Tag Archives: Mario Asselin

Do bloggers have to fit the stereotype to be accepted?

In October, blogger Mario Asselin asked his readers to evaluate what makes a good journalist blog. He was researching an article that has just been published in Le Trente about Quebec’s journalist-bloggers. In it, he concludes there are only two who fit the proper definition: TVA’s Dominic Arpin (ironic since he’s since stopped blogging) and freelancer Nicolas Langelier.

Now, I’m not upset that he didn’t include yours truly in his über exclusive list (especially now since Michel Leblanc has my back). I’m used to being left out of the Quebec blogosphere as an anglophone (mostly because there’s an assumption that “Quebec” and “francophone Canadian” are one and the same). What bothers me more is the criteria used to distinguish a good blogger from a bad one.

It’s something I see a lot of. Because “blog” doesn’t have a very clear definition other than “website with entries displayed in reverse-chronological order,” people are making up their own definitions, putting additional restrictions on the term.

Among the restrictions Asselin and his readers seem poised to apply:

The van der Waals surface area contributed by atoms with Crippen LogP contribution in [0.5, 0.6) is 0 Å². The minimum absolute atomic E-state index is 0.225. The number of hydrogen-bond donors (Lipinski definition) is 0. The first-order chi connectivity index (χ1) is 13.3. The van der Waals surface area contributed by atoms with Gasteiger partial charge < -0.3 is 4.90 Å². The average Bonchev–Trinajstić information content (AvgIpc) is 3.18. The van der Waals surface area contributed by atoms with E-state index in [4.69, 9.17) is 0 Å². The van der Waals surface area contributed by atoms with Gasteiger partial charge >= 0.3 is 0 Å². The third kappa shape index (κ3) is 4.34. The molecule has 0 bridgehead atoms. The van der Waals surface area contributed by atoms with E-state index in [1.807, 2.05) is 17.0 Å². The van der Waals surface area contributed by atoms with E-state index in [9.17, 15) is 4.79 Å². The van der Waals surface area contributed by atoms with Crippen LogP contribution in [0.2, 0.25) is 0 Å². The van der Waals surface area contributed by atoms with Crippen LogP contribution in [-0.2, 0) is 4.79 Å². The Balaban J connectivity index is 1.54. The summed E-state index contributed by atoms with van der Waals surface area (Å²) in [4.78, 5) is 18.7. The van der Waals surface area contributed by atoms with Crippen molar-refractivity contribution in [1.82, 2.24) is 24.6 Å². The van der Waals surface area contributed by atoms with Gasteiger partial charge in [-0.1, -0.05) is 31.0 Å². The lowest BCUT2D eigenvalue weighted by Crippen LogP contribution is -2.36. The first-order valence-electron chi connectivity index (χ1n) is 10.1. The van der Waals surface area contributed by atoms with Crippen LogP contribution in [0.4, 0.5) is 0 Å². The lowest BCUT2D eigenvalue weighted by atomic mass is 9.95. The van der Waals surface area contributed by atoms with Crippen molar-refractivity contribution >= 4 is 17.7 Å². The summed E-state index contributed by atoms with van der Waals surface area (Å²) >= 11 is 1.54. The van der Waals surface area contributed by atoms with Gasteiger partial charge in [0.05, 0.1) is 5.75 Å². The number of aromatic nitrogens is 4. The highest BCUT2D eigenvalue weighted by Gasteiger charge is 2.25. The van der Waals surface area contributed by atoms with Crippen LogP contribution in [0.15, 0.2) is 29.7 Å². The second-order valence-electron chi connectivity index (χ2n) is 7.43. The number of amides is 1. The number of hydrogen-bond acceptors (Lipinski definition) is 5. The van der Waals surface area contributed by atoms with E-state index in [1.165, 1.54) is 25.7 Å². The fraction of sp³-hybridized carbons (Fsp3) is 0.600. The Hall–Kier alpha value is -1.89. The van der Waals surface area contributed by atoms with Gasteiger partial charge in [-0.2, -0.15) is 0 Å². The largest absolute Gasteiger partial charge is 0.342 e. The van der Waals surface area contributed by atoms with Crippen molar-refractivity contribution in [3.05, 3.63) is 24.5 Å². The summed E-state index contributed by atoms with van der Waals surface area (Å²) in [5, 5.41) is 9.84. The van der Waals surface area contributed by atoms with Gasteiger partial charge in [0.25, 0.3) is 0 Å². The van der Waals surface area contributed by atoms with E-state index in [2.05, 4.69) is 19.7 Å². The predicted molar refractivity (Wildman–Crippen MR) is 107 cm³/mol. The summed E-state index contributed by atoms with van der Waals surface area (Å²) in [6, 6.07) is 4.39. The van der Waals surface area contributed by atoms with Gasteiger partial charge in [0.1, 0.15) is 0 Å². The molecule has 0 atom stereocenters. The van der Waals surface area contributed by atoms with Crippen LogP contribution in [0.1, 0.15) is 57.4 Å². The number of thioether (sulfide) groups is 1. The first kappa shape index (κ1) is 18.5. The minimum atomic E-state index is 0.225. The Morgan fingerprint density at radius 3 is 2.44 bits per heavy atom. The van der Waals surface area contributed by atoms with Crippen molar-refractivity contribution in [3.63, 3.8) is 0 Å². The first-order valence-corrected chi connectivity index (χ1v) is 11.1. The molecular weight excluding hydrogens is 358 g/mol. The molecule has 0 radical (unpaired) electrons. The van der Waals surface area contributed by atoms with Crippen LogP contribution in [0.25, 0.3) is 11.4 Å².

1. Must have comments enabled for each post (and respond to those comments)
  2. Must be personal and talk about personal, behind-the-scenes issues
  3. Must produce original content (instead of aggregating the content of others)
  4. Must comment on other people’s blogs and otherwise have a presence outside their blog, like going to YULblog meetings
  5. Must update at regular intervals (at least one post a week)
  6. Must write about other bloggers (and especially competing bloggers)

Though all of these things sound great, are they all absolutely required in order to produce a good blog?

The Kate McDonnell’s Montreal City Weblog doesn’t have comments. Craig Silverman’s Regret the Error doesn’t discuss personal issues. Pierre-Léon Lalonde’s Un Taxi La Nuit has sometimes gone weeks without updates. The Gazette’s Habs Inside/Out is mostly aggregation of other people’s content (including that of The Gazette), and Stony Curtis is almost entirely just reposting stuff he’s found online.

Are these not blogs? Are their authors not bloggers?

Where do you draw the line between a “real” blogger and “fake” one?